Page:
A recent article in UC Berkeley’s Greater Good Science Center Magazine explains how acknowledging emotions in the workplace can help build trust between employees. Emotional acknowledgment can be as simple as noticing a frown and mentioning it with a straightforward and supportive comment: “You look upset. How’s everything going?” This can also be done with a more upbeat interaction when you notice a coworker laughing or smiling.
The article highlights research conducted by Alisa Yu, a PhD student at Stanford University, Justin M. Berg, an assistant professor of organizational behavior at Stanford University, and Julian Zlatev, an assistant professor of business administration at Harvard Business School. They discovered higher levels of trust between people who engaged in emotional acknowledgment in their work environment. They also found that acknowledging the emotional state is more beneficial than only discussing situations. For example, Alison Yu explains, “It turns out that saying something like, ‘You looked upset after that meeting. How are you feeling about it?’ lands better than saying something like, ‘It looked like the meeting went poorly. How are you thinking about it?’”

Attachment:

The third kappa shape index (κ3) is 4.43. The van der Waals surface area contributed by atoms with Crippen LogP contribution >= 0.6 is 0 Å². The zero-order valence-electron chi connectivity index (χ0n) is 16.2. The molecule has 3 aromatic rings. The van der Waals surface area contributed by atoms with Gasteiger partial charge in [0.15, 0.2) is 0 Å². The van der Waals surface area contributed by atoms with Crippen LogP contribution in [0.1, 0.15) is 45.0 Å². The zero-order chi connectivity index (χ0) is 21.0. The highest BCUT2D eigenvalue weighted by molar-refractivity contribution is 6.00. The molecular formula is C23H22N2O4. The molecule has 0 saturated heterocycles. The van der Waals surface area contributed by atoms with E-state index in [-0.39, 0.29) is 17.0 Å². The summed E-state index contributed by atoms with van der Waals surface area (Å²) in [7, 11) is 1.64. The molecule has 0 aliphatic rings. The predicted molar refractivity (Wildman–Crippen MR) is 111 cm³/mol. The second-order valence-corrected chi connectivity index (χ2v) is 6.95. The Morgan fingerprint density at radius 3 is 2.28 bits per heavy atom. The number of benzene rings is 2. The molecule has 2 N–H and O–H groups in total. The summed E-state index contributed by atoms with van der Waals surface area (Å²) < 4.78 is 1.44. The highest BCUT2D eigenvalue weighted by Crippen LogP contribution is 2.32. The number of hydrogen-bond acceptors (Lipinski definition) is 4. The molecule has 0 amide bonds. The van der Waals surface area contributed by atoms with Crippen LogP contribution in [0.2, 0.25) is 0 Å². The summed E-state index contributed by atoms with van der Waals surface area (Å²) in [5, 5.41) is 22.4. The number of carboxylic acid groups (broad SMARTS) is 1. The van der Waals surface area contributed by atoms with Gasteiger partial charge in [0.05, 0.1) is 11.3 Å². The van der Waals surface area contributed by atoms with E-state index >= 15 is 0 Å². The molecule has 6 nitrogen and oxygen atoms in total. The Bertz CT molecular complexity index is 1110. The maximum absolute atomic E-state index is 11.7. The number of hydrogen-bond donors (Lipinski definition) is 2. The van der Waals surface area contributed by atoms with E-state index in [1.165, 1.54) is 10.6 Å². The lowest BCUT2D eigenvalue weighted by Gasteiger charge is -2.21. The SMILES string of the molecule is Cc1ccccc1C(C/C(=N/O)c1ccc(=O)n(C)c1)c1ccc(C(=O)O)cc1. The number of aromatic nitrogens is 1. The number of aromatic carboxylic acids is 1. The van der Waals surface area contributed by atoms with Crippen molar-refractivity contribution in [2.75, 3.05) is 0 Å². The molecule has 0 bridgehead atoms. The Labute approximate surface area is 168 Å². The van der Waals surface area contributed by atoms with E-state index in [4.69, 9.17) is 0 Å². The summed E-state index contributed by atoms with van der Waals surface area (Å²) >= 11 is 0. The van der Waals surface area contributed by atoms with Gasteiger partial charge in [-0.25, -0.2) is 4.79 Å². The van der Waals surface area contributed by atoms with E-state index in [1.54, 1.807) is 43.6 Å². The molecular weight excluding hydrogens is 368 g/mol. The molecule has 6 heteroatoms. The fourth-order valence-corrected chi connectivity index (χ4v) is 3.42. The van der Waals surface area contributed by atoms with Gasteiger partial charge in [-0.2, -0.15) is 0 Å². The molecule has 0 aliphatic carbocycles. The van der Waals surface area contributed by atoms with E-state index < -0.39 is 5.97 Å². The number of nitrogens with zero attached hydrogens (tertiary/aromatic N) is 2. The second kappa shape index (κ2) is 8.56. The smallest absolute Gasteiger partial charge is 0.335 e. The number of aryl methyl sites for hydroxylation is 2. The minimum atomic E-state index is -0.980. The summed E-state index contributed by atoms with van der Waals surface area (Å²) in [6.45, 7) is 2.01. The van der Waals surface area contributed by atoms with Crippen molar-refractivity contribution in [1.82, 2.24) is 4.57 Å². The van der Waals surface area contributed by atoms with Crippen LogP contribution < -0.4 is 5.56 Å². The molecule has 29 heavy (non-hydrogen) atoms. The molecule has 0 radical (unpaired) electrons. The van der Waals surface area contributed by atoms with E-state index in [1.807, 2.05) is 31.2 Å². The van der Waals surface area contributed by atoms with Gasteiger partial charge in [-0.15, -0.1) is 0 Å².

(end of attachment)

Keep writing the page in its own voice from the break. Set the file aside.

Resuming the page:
Now is a particularly good time to adopt emotional acknowledgment as a regular practice in your center or program, as a way to acknowledge the struggles many colleagues may have in managing their work-life balance. Those who have been working remotely may be especially uneasy as they anticipate the call to return to their workplaces and an uncertain future.